From DNRC Board Member Karl Auerbach
Bret Fausett quite reasonably argues that ICANN's
TLD (Top Level Domain) "test bed" is dead.
I don't think that there ever was much life in that test bed.
I was trained in the hard sciences - mainly chemistry and physics. And I spent some of my undergraduate years doing research on high input-power chemical lasers. I also spent time in the soft sciences where I did research on patterns of urban mobility. In all of this work we used a technique called "the scientific method" - it involves observation, formulation of hypothesis, predictions based on the hypothesis, and experiments to test those predictions (and indirectly the hypothesis.)
ICANN never really followed any process, much less one as structured those used in the hard sciences, to focus its observations of the behavior of new TLDs. ICANN's information gathering was never better than ad hoc. And there were neither hypotheses, predictions, nor experiments. ICANN's TLD test bed process was not scientific; quite the opposite: it was chaotic and arbitrary.
Nor was ICANN's test bed process particularly useful for the creation of a body of data that might be useful for an unscientific after-the-fact inquiry. ICANN's data gathering, even when it was performed, was mainly of business information that has no apparent relationship to the stability of the internet's domain name system. No records were made of actual DNS activity and behavior as the new TLDs were being deployed. No measures were made of the accessibility or usability of those new TLDs.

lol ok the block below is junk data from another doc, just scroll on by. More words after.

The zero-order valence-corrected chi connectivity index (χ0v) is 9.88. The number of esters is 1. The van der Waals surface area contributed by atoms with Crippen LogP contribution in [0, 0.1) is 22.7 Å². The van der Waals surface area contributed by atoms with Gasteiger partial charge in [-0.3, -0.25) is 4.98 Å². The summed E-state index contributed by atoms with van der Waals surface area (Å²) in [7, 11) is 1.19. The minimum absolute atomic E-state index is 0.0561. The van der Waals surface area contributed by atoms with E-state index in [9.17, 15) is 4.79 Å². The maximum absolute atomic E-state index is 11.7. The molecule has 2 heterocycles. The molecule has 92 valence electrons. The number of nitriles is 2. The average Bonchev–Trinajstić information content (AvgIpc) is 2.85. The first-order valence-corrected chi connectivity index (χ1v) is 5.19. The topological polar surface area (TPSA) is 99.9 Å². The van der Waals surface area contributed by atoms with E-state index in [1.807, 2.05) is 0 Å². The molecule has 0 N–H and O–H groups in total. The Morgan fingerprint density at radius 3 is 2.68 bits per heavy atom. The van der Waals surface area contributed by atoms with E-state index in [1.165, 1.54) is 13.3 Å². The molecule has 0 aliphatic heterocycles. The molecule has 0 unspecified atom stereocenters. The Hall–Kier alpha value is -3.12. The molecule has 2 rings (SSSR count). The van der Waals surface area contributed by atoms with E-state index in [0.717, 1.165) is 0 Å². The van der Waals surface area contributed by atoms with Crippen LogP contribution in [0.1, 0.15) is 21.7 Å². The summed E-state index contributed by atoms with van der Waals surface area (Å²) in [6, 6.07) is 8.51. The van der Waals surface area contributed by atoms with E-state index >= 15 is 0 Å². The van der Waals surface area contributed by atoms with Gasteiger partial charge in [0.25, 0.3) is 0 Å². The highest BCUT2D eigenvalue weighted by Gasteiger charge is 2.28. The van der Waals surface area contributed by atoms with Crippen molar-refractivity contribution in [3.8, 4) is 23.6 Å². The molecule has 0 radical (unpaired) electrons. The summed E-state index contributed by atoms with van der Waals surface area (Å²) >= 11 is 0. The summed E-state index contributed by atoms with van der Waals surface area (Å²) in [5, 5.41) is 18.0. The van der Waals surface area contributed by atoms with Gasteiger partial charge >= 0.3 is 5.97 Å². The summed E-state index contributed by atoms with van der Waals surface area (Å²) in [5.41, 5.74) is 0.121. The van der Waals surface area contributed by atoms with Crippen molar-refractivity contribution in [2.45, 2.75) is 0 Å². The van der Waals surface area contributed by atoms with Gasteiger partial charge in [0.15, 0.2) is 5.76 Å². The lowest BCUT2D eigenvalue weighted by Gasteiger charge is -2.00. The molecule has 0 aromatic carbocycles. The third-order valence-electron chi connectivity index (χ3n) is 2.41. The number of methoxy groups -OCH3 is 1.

(It wasn't that there was not interest - Louis Touton and I wanted to quantitatively monitor the cross-fade of queries away from the old .org servers and onto the new ones as part of the Verisign-to-PIR transition of .org. However, that effort was too low on ICANN's list of priorities and thus a golden opportunity to observe DNS behavior in the wild was lost. Such data would have been invaluable when trying to comprehend the impact of a future planned or unplanned operational transition of a large DNS zone.)
ICANN's TLD "test bed" has little value except as a body of anecdotal data.
I agree with Bret that we should abandon the pretense that there is a "test" in progress or that there ever really was a "test".
It is high time for ICANN to move forward on new Top Level Domains - and not merely of the kind that, even in the absence of real tests, have shown little, if any, evidence of cognizable benefit to the community of internet users.